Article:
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Quantum Entanglement-Biology meets Physics


Physics and Biology were viewed as separate sciences for most part of the last two centuries. Modern medicine used to treat the human body as a sum total of moving limbs and parts controlled by the brain. Starting with the 80’s  doctors started realizing that the brain has a huge influence on the human body giving rise to the Psycho Somatic model of the human body proving that the brain has a huge impact on happiness hormones , sadness hormones , immune system and virtually every function of the human body. The last fifty years also saw the birth of quantum physics with the theories formulated by Einstein , Dirac, Schrodinger and many other great scientists. Erwin Schrodinger the father of the quantum wave equation which is the basis of operation of all modern semiconductors was hugely influenced by the Indian concept of Vedanta. Finally now proof is emerging that Biology and Physics are not two separate sciences.

🙂 Maybe this will finally lead to the discovery of Consciousness as the basis of all life. What the ancient Hindu’s used to remark as

” Sarvam Khalvidam Brahma ”

The actual news article follows

MIT Technology review

Quantum Entanglement Holds DNA Together, Say Physicists

A new theoretical model suggests that quantum entanglement helps prevent the molecules of life from breaking apart.There was a time, not so long ago, when biologists swore black and blue that quantum mechanics could play no role in the hot, wet systems of life.

Since then, the discipline of quantum biology has emerged as one of the most exciting new fields in science. It’s beginning to look as if quantum effects are crucial in a number of biological processes, such as photosynthesis and avian navigation which we’ve looked at here and here.

Now a group of physicists say that the weird laws of quantum mechanics may be more important for life than biologists could ever have imagined. Their new idea is that DNA is held together by quantum entanglement.

That’s worth picking apart in more detail. Entanglement is the weird quantum process in which a single wavefunction describes two separate objects. When this happens, these objects effectively share the same existence, no matter how far apart they might be.

The question that Elisabeth Rieper at the National University of Singapore and a couple of buddies have asked is what role might entanglement play in DNA. To find out, they’ve constructed a simplified theoretical model of DNA in which each nucleotide consists of a cloud of electrons around a central positive nucleus. This negative cloud can move relative to the nucleus, creating a dipole. And the movement of the cloud back and forth is a harmonic oscillator.

When the nucleotides bond to form a base, these clouds must oscillate in opposite directions to ensure the stability of the stucture.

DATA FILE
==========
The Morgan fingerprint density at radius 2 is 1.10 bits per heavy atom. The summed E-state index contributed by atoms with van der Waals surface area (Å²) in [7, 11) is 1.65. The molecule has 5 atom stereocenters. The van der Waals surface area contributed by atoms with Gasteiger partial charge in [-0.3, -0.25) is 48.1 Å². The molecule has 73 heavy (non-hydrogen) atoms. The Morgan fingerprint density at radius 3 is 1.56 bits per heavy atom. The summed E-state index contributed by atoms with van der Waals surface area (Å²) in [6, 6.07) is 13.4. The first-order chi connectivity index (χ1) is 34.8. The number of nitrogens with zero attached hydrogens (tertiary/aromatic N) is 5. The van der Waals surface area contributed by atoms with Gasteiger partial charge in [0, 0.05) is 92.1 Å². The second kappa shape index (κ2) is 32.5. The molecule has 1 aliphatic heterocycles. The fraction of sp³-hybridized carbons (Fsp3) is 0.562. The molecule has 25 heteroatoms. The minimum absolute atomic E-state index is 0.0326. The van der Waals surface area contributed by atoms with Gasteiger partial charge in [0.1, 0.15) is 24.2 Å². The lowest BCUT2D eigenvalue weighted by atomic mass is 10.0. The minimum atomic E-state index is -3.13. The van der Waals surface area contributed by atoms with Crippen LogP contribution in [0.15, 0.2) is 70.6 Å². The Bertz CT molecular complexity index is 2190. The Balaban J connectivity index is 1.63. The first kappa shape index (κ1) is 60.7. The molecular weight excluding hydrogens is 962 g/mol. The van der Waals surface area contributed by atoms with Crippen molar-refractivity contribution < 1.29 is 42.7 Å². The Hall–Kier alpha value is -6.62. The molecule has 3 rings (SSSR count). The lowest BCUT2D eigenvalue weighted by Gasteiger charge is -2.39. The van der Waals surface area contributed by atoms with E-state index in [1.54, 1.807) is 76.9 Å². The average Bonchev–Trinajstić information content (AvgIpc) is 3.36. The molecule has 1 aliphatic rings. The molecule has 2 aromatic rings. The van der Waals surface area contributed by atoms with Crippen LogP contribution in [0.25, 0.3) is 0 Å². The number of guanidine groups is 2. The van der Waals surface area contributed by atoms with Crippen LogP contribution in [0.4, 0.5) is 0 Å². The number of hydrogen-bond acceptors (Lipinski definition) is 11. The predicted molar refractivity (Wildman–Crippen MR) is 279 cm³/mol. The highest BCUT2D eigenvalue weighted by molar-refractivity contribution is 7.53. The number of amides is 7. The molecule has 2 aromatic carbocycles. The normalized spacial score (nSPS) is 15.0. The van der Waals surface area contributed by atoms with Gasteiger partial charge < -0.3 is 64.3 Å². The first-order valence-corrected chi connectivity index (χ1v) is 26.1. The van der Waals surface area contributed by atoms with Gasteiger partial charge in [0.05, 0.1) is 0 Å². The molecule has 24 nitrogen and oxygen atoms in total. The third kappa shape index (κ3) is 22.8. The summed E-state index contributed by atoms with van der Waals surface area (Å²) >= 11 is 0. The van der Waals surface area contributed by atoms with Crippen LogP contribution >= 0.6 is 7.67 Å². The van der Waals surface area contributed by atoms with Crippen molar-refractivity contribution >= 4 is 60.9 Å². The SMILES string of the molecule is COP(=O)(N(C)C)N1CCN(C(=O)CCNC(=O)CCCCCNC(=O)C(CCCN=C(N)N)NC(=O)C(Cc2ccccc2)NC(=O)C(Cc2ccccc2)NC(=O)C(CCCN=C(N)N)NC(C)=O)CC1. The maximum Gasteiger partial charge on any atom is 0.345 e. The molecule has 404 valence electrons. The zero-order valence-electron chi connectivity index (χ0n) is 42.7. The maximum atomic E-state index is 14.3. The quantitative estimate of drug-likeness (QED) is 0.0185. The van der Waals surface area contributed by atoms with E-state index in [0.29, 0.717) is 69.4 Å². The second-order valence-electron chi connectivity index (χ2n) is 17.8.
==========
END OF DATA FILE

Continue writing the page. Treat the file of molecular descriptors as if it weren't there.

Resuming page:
Rieper and co ask what happens to these oscillations, or phonons as physicists call them, when the base pairs are stacked in a double helix.

Phonons are quantum objects, meaning they can exist in a superposition of states and become entangled, just like other quantum objects.

To start with, Rieper and co imagine the helix without any effect from outside heat. “Clearly the chain of coupled harmonic oscillators is entangled at zero temperature,” they say. They then go on to show that the entanglement can also exist at room temperature.

That’s possible because phonons have a wavelength which is similar in size to a DNA helix and this allows standing waves to form, a phenomenon known as phonon trapping. When this happens, the phonons cannot easily escape. A similar kind of phonon trapping is known to cause problems in silicon structures of the same size.

That would be of little significance if it had no overall effect on the helix. But the model developed by Rieper and co suggests that the effect is profound.

Although each nucleotide in a base pair is oscillating in opposite directions, this occurs as a superposition of states, so that the overall movement of the helix is zero. In a purely classical model, however, this cannot happen, in which case the helix would vibrate and shake itself apart.

So in this sense, these quantum effects are responsible for holding DNA together.

The question of course is how to prove this. They say that one line of evidence is that a purely classical analysis of the energy required to hold DNA together does not add up. However, their quantum model plugs the gap. That’s interesting but they’ll need to come up with something experimentally convincing to persuade biologists of these ideas.

One tantalising suggestion at the end of their paper is that the entanglement may have an influence on the way that information is read off a strand of DNA and that it may be possible to exploit this experimentally. Just how, they don’t say.

Speculative but potentially explosive work.

Dna helix structure-Basis of life

Very few know the Dna has an electronic structure as well-Give it a few years to see a Dna computer

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